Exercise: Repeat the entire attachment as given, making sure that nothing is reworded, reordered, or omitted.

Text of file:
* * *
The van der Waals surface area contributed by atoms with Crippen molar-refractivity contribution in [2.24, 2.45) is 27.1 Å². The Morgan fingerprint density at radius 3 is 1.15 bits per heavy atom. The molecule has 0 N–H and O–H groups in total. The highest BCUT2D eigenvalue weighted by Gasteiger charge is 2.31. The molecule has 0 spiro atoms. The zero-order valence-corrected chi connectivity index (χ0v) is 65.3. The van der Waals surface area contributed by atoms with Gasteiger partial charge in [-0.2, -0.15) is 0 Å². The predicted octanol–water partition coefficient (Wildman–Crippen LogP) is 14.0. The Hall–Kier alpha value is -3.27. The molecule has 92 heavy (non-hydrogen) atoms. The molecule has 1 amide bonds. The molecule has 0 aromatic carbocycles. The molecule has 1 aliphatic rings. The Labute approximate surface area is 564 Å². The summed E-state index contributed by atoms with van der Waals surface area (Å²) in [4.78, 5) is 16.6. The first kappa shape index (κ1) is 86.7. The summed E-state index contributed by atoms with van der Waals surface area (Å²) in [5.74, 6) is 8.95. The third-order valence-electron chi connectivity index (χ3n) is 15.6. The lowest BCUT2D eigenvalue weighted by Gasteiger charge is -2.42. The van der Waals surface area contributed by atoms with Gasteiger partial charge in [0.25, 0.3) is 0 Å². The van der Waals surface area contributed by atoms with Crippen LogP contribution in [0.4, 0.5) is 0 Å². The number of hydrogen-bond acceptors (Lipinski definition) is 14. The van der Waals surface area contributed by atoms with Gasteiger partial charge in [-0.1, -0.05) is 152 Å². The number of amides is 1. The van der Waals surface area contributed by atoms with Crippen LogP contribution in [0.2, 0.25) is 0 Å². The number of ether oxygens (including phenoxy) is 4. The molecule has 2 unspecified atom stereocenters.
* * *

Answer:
The van der Waals surface area contributed by atoms with Crippen molar-refractivity contribution in [2.24, 2.45) is 27.1 Å². The Morgan fingerprint density at radius 3 is 1.15 bits per heavy atom. The molecule has 0 N–H and O–H groups in total. The highest BCUT2D eigenvalue weighted by Gasteiger charge is 2.31. The molecule has 0 spiro atoms. The zero-order valence-corrected chi connectivity index (χ0v) is 65.3. The van der Waals surface area contributed by atoms with Gasteiger partial charge in [-0.2, -0.15) is 0 Å². The predicted octanol–water partition coefficient (Wildman–Crippen LogP) is 14.0. The Hall–Kier alpha value is -3.27. The molecule has 92 heavy (non-hydrogen) atoms. The molecule has 1 amide bonds. The molecule has 0 aromatic carbocycles. The molecule has 1 aliphatic rings. The Labute approximate surface area is 564 Å². The summed E-state index contributed by atoms with van der Waals surface area (Å²) in [4.78, 5) is 16.6. The first kappa shape index (κ1) is 86.7. The summed E-state index contributed by atoms with van der Waals surface area (Å²) in [5.74, 6) is 8.95. The third-order valence-electron chi connectivity index (χ3n) is 15.6. The lowest BCUT2D eigenvalue weighted by Gasteiger charge is -2.42. The van der Waals surface area contributed by atoms with Gasteiger partial charge in [0.25, 0.3) is 0 Å². The van der Waals surface area contributed by atoms with Crippen LogP contribution in [0.4, 0.5) is 0 Å². The number of hydrogen-bond acceptors (Lipinski definition) is 14. The van der Waals surface area contributed by atoms with Gasteiger partial charge in [-0.1, -0.05) is 152 Å². The number of amides is 1. The van der Waals surface area contributed by atoms with Crippen LogP contribution in [0.2, 0.25) is 0 Å². The number of ether oxygens (including phenoxy) is 4. The molecule has 2 unspecified atom stereocenters.